Long-standing outrage among working people over a deepening economic and political crisis in Lebanon boiled over following a massive explosion Aug. 4 on the docks in Beirut. It killed at least 158 people and wounded over 6,000. For days after the blast thousands joined protests, with the largest taking place Aug. 8 where demonstrators called for the government to resign, chanting, “Leave, you are all killers.”
Two days later Prime Minister Hassan Diab and his government resigned. Top government posts are divided up along religious lines, with the capitalist political parties associated with the three largest groups, Shiite Muslims, Sunni Muslims and Maronite Christians assigned the top posts. Hezbollah, which is backed by Iran’s rulers, has been the dominant political and military force in the government.
Relatives of those killed in the explosion addressed participants in the Aug. 8 action, while many in the crowd held up pictures of those slain. Some carried gallows, saying they were to hang the country’s politicians, including Hezbollah leader Hassan Nasrallah.
“The police fired at me,” Younis Flayti, a retired army officer, told Reuters at the protest. “But that won’t stop us from demonstrating until we change the government from top to bottom.”
“It’s all the politicians,” protester Shadi Alame told the Washington Post. “They are stealing everyone’s money, stealing people’s rights.”
Triggered at first by the government’s imposition of a tax hike last year, people of all faiths have joined protests for months. Demands raised by demonstrators have widened to include jobs, relief from rising hardship, an end to Tehran’s interference in the country and for the fall of the government.
Hezbollah-organized thugs have been at the forefront of brutal assaults on protesters but failed to deter thousands from joining the actions, including from Shiite areas.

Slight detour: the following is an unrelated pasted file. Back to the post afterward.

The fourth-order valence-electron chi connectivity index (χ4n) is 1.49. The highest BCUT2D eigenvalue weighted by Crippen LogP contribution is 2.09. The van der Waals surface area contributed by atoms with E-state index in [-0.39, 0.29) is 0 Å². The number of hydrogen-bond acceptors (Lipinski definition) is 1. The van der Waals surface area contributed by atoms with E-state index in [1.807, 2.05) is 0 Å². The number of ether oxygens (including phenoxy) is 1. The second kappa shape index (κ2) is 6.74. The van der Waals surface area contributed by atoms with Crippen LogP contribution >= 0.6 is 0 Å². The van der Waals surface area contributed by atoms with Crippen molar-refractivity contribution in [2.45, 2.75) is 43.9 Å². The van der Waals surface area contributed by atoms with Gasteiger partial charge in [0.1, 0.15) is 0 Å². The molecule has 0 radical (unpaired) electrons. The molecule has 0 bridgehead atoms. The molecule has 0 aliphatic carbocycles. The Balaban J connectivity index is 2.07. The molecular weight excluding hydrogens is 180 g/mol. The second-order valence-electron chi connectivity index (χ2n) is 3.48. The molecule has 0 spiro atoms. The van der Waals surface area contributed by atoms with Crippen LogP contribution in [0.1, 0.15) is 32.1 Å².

Some 2,750 metric tons of highly explosive ammonium nitrate, stored unsecured at the port of Beirut for over six years, blew up near densely populated areas of the city. The blast gutted neighborhoods, forcing up to 250,000 from their homes. The entire port was destroyed, along with the country’s main wheat silos.
Customs officials say that since 2014 they have written six times to the government asking how to dispose of the volatile material. They never got a reply.
Hezbollah has utilized the Beirut port to receive weapon shipments from its sponsor in Tehran. It bases missiles that target Israel in population centers across southern Lebanon, claiming this protects the largely Shiite population there. On Aug. 7 Nasrallah threatened that anyone blaming Hezbollah for the explosion would “start a battle” that only he would win.
The capitalist regime in Iran has fought over decades to extend its counterrevolutionary influence across the region. One of its main tools has been Hezbollah, which it arms and helps finance. Tehran claims to defend the interests of Shiite Muslims, but in fact the regime advances the Iranian capitalist rulers’ predatory interests against rival Arab regimes and Israel.
Hezbollah and Tehran-organized militias intervened in neighboring Syria to help save the dictatorial regime of Bashar al-Assad after a popular uprising for political rights and a subsequent civil war threatened to topple his rule. Tehran’s gains in Syria, coupled with its influence in the governments of Iraq and Lebanon, give the Iranian rulers land access to much of the Middle East and missile emplacements aimed at Israel.
The Israel Defense Forces had carried out airstrikes on Syrian military bases where Hezbollah units operate just a day before the Beirut explosion.
Deepening political crisis in Lebanon
Following the collapse of the Lebanese currency on money markets in May, working people have had the value of their wages slashed as prices soared. Inflation stood at 20% in June. Growing numbers face hunger, recurrent power outages and a daily battle to survive.
The crisis in Lebanon takes place in a region roiled by conflicts between Tehran, Ankara, Riyadh and other competing capitalist governments from Washington to Moscow seeking economic, political and military advantage. Emmanuel Macron, the president of France — the former colonial power in Lebanon — visited Beirut Aug. 6 pledging aid and a road to reinforce French influence.
“We don’t want any government to help us,” Mahmoud Rifai, who is unemployed, told Reuters at the Aug. 8 protest. “The money will just go into the pockets of our leaders.”